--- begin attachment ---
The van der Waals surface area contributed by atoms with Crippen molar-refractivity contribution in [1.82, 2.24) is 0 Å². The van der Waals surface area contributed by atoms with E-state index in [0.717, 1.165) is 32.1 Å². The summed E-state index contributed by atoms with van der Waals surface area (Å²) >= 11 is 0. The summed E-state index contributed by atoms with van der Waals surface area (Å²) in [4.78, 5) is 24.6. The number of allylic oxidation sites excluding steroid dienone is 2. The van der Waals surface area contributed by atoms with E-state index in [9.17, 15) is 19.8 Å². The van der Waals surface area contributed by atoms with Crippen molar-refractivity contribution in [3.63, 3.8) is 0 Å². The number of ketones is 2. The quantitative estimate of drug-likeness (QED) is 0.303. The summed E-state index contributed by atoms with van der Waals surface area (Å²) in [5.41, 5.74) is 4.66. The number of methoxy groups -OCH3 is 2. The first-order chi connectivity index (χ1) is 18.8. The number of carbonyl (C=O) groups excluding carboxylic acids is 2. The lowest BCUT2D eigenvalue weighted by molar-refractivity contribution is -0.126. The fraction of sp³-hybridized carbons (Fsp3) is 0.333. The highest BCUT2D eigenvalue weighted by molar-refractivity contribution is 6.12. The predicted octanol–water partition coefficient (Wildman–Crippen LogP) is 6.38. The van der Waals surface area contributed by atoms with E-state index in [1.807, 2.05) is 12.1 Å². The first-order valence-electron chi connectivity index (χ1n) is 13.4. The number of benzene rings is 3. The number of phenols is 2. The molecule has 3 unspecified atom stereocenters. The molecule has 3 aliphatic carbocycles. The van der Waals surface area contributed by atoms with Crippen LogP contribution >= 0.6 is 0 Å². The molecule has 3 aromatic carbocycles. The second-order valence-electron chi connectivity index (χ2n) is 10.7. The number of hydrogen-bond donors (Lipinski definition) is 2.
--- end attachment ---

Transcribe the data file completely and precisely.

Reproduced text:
The van der Waals surface area contributed by atoms with Crippen molar-refractivity contribution in [1.82, 2.24) is 0 Å². The van der Waals surface area contributed by atoms with E-state index in [0.717, 1.165) is 32.1 Å². The summed E-state index contributed by atoms with van der Waals surface area (Å²) >= 11 is 0. The summed E-state index contributed by atoms with van der Waals surface area (Å²) in [4.78, 5) is 24.6. The number of allylic oxidation sites excluding steroid dienone is 2. The van der Waals surface area contributed by atoms with E-state index in [9.17, 15) is 19.8 Å². The van der Waals surface area contributed by atoms with Crippen molar-refractivity contribution in [3.63, 3.8) is 0 Å². The number of ketones is 2. The quantitative estimate of drug-likeness (QED) is 0.303. The summed E-state index contributed by atoms with van der Waals surface area (Å²) in [5.41, 5.74) is 4.66. The number of methoxy groups -OCH3 is 2. The first-order chi connectivity index (χ1) is 18.8. The number of carbonyl (C=O) groups excluding carboxylic acids is 2. The lowest BCUT2D eigenvalue weighted by molar-refractivity contribution is -0.126. The fraction of sp³-hybridized carbons (Fsp3) is 0.333. The highest BCUT2D eigenvalue weighted by molar-refractivity contribution is 6.12. The predicted octanol–water partition coefficient (Wildman–Crippen LogP) is 6.38. The van der Waals surface area contributed by atoms with E-state index in [1.807, 2.05) is 12.1 Å². The first-order valence-electron chi connectivity index (χ1n) is 13.4. The number of benzene rings is 3. The number of phenols is 2. The molecule has 3 unspecified atom stereocenters. The molecule has 3 aliphatic carbocycles. The van der Waals surface area contributed by atoms with Crippen LogP contribution >= 0.6 is 0 Å². The molecule has 3 aromatic carbocycles. The second-order valence-electron chi connectivity index (χ2n) is 10.7. The number of hydrogen-bond donors (Lipinski definition) is 2.